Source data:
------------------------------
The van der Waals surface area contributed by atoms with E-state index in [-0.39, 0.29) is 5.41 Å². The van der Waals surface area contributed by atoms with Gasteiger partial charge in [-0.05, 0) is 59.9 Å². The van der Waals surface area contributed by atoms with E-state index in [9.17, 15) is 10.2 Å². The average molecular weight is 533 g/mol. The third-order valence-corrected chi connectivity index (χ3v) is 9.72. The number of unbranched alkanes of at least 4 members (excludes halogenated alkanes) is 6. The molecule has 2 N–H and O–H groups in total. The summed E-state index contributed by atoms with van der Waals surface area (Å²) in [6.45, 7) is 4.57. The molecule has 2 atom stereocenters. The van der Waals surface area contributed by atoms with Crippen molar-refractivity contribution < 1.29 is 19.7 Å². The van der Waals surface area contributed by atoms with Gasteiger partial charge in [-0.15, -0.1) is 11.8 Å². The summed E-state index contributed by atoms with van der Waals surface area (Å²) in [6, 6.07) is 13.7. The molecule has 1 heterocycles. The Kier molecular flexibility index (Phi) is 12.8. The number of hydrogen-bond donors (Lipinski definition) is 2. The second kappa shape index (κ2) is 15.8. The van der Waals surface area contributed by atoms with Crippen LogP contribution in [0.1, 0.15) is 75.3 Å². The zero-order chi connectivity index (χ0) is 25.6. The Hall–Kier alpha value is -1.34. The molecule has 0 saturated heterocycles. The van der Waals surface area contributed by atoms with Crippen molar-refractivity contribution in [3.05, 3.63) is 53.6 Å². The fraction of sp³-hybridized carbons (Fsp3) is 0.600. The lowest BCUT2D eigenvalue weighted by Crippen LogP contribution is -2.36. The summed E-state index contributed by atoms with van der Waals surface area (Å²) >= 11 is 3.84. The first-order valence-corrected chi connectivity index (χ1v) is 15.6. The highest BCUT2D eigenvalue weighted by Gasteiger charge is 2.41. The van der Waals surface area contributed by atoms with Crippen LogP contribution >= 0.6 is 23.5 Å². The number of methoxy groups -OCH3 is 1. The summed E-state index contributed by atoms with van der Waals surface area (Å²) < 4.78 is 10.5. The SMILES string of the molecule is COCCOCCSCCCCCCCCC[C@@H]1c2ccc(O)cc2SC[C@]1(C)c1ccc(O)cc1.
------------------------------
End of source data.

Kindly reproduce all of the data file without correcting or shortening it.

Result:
The van der Waals surface area contributed by atoms with E-state index in [-0.39, 0.29) is 5.41 Å². The van der Waals surface area contributed by atoms with Gasteiger partial charge in [-0.05, 0) is 59.9 Å². The van der Waals surface area contributed by atoms with E-state index in [9.17, 15) is 10.2 Å². The average molecular weight is 533 g/mol. The third-order valence-corrected chi connectivity index (χ3v) is 9.72. The number of unbranched alkanes of at least 4 members (excludes halogenated alkanes) is 6. The molecule has 2 N–H and O–H groups in total. The summed E-state index contributed by atoms with van der Waals surface area (Å²) in [6.45, 7) is 4.57. The molecule has 2 atom stereocenters. The van der Waals surface area contributed by atoms with Crippen molar-refractivity contribution < 1.29 is 19.7 Å². The van der Waals surface area contributed by atoms with Gasteiger partial charge in [-0.15, -0.1) is 11.8 Å². The summed E-state index contributed by atoms with van der Waals surface area (Å²) in [6, 6.07) is 13.7. The molecule has 1 heterocycles. The Kier molecular flexibility index (Phi) is 12.8. The number of hydrogen-bond donors (Lipinski definition) is 2. The second kappa shape index (κ2) is 15.8. The van der Waals surface area contributed by atoms with Crippen LogP contribution in [0.1, 0.15) is 75.3 Å². The zero-order chi connectivity index (χ0) is 25.6. The Hall–Kier alpha value is -1.34. The molecule has 0 saturated heterocycles. The van der Waals surface area contributed by atoms with Crippen molar-refractivity contribution in [3.05, 3.63) is 53.6 Å². The fraction of sp³-hybridized carbons (Fsp3) is 0.600. The lowest BCUT2D eigenvalue weighted by Crippen LogP contribution is -2.36. The summed E-state index contributed by atoms with van der Waals surface area (Å²) >= 11 is 3.84. The first-order valence-corrected chi connectivity index (χ1v) is 15.6. The highest BCUT2D eigenvalue weighted by Gasteiger charge is 2.41. The van der Waals surface area contributed by atoms with Crippen LogP contribution >= 0.6 is 23.5 Å². The number of methoxy groups -OCH3 is 1. The summed E-state index contributed by atoms with van der Waals surface area (Å²) < 4.78 is 10.5. The SMILES string of the molecule is COCCOCCSCCCCCCCCC[C@@H]1c2ccc(O)cc2SC[C@]1(C)c1ccc(O)cc1.